Above: Last Wild Picture by Steve Winter (USA). Two Bengal tiger cubs who had turned man-eater were re-housed in a facility for problem tigers. They will never be released but at least they were not killed. Veolia Environnement Wildlife Photographer of the Year 2012.
One exhibition that we at GDP make sure that we see every year is the stunning Veolia Environnement Wildlife Photographer of the Year held at London’s Natural History Museum. The show is staged in semi dark with large back-lit images that capture the imagination and get the creative juices flowing. This really is an event not to be missed if you are at all interested in photography or concerned about wildlife. It will make you appreciate what we have around us on this planet and will leave you awe-inspired by the spectacle of the natural world.
Above: Snow Pounce by Richard Peters (UK). Taken in Yellowstone National Park in Wyoming, USA, this fox is leaping up to pounce on rodents under the snow. Veolia Environnement Wildlife Photographer of the Year 2012.
Veolia Environnement Wildlife Photographer of the Year is owned by the Natural History Museum and BBC Worldwide. The photography competition has been going in one form or another since the 1960s and just gets better each year!
The diversity of wildlife and landscape that is on display is certainly spectacular, ranging from the very rare and far-flung, to the urban wildlife abounding in our cities. See the image of the derelict car below and spot the creature! Sadly there are the images of the harm that people do to animals and the environment, with a case study of the rhino horn trade, and these documentary images are sometimes harsh to view but prevent us from believing that the situation of our wildlife is safe and secure. The image of happy customers is a sad reflection on the lack of movement to end the trade.
Above: Evening Rays by Claudio Gazzoroli (Switzerland). Friendly rays gather at North Sound, off the Island of Grand Cayman, to wait for the cast off bits of fish rejected by local fishermen. Gazzoroli says, “There were about 75 of them undulating through the shallows.” Veolia Environnement Wildlife Photographer of the Year 2012.
Narratives of how the photographers captured the shots accompany the works and it seems that over the years wildlife photographers have risked life and limb leaning over cliffs or freezing in the snow to get “that” shot. Not only is the topic of interest in this exhibition, but the photography is more than “merely” a record, with many beautiful and artistic devices used to enhance the images. Every year the show presents a range of works that are more abstract than literal, with fish or birds, or animals against snow creating patterns that help remind us of the pulse of nature.
Above: Woodland Magic by Andres Miguel (Spain). By lying in the leaf litter of the wet woodland of Los Alcornocales Natural Park in Andalucia, Miguel managed to capture this haunting image of fly agaric fungi. Veolia Environnement Wildlife Photographer of the Year 2012.
Techniques, such as moving the camera to create blur and flow are used as well as dramtic compostions and emphatic use of colour or monotone to underline the drama or tranquility of the scenes. So I recommend the show not only to wildlife buffs and photographers, but to anyone who has an interest in art and design because there is much to learn and be inspired by here in an aesthetic sense. I always take my university students to see the show and they are always moved and inspired.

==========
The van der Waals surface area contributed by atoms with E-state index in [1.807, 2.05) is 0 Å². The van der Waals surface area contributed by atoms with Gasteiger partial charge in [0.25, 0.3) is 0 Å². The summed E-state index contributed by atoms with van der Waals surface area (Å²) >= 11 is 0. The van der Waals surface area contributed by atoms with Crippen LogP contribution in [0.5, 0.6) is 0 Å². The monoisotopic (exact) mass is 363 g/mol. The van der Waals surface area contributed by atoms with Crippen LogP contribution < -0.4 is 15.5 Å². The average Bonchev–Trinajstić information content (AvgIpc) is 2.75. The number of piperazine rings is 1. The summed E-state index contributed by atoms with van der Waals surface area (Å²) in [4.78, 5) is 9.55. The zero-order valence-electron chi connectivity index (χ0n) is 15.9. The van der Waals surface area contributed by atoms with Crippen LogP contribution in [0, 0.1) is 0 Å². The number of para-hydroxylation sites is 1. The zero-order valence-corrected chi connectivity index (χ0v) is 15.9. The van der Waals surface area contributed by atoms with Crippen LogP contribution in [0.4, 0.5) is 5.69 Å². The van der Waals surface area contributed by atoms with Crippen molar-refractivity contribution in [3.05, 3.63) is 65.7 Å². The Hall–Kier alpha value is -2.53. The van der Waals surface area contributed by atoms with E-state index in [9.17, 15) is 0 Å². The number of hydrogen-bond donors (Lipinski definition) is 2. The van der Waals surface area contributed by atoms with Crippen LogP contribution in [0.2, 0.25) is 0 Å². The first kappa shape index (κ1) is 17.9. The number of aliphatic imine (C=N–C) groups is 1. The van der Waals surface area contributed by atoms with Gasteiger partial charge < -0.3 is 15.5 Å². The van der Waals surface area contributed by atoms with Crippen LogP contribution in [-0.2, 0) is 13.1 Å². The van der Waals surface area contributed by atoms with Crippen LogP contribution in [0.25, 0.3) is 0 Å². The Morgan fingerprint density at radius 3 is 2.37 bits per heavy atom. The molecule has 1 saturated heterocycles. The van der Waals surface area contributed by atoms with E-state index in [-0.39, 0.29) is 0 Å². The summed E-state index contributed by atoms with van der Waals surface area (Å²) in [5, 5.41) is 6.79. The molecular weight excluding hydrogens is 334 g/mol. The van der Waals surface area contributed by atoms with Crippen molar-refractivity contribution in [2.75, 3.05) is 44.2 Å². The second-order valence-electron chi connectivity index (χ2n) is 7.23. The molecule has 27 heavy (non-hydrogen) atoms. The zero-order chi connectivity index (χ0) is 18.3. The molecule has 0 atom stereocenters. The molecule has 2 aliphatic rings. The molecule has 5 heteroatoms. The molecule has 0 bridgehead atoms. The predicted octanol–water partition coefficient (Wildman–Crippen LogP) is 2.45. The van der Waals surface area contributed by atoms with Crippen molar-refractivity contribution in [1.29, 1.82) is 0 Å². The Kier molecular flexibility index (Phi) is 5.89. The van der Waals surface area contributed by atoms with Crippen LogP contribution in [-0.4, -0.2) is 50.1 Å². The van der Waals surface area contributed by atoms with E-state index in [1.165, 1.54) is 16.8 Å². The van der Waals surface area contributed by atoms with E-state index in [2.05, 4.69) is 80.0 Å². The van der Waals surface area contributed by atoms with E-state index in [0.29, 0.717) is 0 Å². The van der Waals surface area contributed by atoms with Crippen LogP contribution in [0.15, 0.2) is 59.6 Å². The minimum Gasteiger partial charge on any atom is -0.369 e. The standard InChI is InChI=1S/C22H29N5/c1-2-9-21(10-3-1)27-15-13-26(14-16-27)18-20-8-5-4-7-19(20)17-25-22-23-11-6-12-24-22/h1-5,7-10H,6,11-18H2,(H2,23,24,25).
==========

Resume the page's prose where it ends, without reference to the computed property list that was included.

Above: A Movement of Trees by Cezariusz Andrejczuk (Poland). The photographer used to be a film camerman and from this he developed a fascination for what he calls “movances”, or the movement of the camera to show the dynamics of nature. This image was taken from a moving train. Veolia Environnement Wildlife Photographer of the Year 2012.
One of the best parts of the show is the sections that present work from young photographers. There are categories for under 10, 11-14 and over 15-17. The image of the Dippers Dipping, below, is by Malte Palmo in the udner 10 category and the image of the bird of prey and plane, Flight Paths, is from the 11-14 category. How heart-warming it is to see young people who are not only so super-talented at photography but have the dedication to undetake the challenges of wildlife photography!
Above: Bumper Life by Pal Hermansen (Norway) shows an abandoned scrapyard in Sweden that for the last 60n years has been home to the wildlife that has claimed the wreckage. Nuts were used to tempt this squirrel to pause for the photo opportunity amidst his daily exploration of the yard. Veolia Environnement Wildlife Photographer of the Year 2012.
The exhibition runs until March 2013 and if you are keen enough to enter the competion – come on all you young photographers; give it a go – entries for the 2013 competition open on 10 December 2012.
Above: Dipper Dipping by Malte Palmer (Denmark). “If you are calm with your movements,” says Malte, “the brids come very close.” Veolia Wildlife Environnement Photographer of the Year 2012.
Above: Flight Paths by Owen Hearn (UK). Harvest time draws the birds of prey to Owen’s grandparents’ Bedfordshire farm and he could not miss this opportunity to photograph a red kite. An airport had been planned here buit over-ruled in the 1960s so Owen feels that this image is symbolic of the triumph of the birds and nature. Veolia Environnement Wildlife Photographer of the Year 2012.
Above: Elemental Fulmar by Sam Cairns (UK). The lone bird helps the photographer convey the elemental nature of the crashing water under the cliff at Skogafoss in Iceland. Veolia Environnement Wildlife Photographer of the Year 2012.
All images are from the Veolia Environnement Wildlife Photographer of the Year 2012 and have been provided courtesy of the Natural History Museum press office.